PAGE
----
Last fall our family lost a great man at the age of 79 to cancer. It was the second time our Grandfather faced the ugly cancer diagnosis, but this time he couldn’t overcome it. He was a hard working man with endless hobbies. Most of all he loved his four great grandchildren, one whom is named after him and another he never got to meet.
Parenting is hard. Explaining the loss of a beloved grandparent to a young child, even harder. To support the child and help them understand their own grieving while grieving yourself, extra hard. Luckily it only took my four-year-old son to put things into perspective for me. His view actually helped our family mourn and this story was shared at our Grandfather’s celebration of life service.
The day we got the call about our Grandfather, I packed up my children and set out on a two hour road trip to my hometown to be with family. We had a few stops on the way. One was to pick up pizza as that would be an easy meal for all of the family arriving during dinner time. The second quick stop was to buy paper plates, cups, and silverware because doing dishes was the last thing anyone would want to do. After our stops we arrived at my Grandparents’ house where our family was starting to gather. Prior to arriving, I had already fielded questions from my 4-year-old about Heaven and funerals, but when we arrived I could tell my innocent boy really didn’t understand what was going on.
And that was OK.
Family talked and gathered as families do in this type of situation. Visitors came and went. There were hugs and tears. The cousins played. The younger children were happy and unaware of the reality surrounding them. However, it was not until the drive home that night when my 4-year-old spoke up from the backseat.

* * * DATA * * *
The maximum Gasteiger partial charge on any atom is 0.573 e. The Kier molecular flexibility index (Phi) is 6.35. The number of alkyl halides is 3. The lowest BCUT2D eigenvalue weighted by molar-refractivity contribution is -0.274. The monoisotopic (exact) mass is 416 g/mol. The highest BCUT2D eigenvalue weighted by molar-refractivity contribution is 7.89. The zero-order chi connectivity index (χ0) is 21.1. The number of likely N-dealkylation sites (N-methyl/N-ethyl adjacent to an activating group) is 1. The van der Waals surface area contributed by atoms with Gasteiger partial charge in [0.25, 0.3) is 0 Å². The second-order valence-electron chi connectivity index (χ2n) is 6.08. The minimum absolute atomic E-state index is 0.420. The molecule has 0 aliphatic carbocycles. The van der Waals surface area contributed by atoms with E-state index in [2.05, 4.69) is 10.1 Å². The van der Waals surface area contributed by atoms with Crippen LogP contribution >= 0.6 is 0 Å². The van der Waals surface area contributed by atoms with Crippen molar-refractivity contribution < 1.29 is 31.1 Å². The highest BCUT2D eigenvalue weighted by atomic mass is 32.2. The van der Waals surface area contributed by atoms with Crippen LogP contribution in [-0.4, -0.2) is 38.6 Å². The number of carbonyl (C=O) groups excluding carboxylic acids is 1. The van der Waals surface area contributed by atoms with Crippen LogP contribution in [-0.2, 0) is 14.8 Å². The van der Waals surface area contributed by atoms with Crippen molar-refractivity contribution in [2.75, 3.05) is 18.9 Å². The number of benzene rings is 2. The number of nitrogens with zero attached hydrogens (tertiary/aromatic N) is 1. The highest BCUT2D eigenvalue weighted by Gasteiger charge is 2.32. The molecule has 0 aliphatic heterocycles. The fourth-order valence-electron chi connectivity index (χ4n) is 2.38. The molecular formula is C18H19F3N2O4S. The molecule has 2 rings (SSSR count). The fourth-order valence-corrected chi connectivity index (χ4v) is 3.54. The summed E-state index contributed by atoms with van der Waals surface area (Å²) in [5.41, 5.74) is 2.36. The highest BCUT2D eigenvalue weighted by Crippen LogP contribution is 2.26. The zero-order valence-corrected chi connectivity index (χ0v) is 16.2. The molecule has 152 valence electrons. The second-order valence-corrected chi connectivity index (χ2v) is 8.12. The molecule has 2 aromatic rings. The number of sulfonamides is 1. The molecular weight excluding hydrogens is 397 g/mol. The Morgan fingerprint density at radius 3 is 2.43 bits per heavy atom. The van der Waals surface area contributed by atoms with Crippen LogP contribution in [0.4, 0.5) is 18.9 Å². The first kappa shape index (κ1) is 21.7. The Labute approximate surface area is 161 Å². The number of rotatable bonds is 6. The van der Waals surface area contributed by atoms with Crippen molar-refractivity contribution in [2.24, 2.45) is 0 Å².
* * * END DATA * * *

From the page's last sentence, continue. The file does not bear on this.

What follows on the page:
He happily said, “Mom, I sure will miss Grandpa Riley, but that was the best Heaven party ever.”
Tears instantly rolled down my cheeks. I replied with, “You are right, buddy. It was a great party.” Instantly his comment became clear to me. In the eyes of a 4-year-old boy, we threw an awesome party. We had friends and family in attendance, pizza, paper plates, and plastic forks. We even bought bottled soda, which is surely always a party staple for young children. We had planned a party and did not even know it.
For the next few days I kept his comment close to my heart. It took a little boy to help his own mother’s grieving. It took hearing his comment for me to understand how he was processing all the events surrounding illness, death, and Heaven. I changed my thinking during the next few weeks. We did give our Grandfather a great party to celebrate his life and I know he loved it.
Sometimes the innocence of a child is all you need to see life from a different angle. I smile every time I remember this day and hope to share it with my son someday.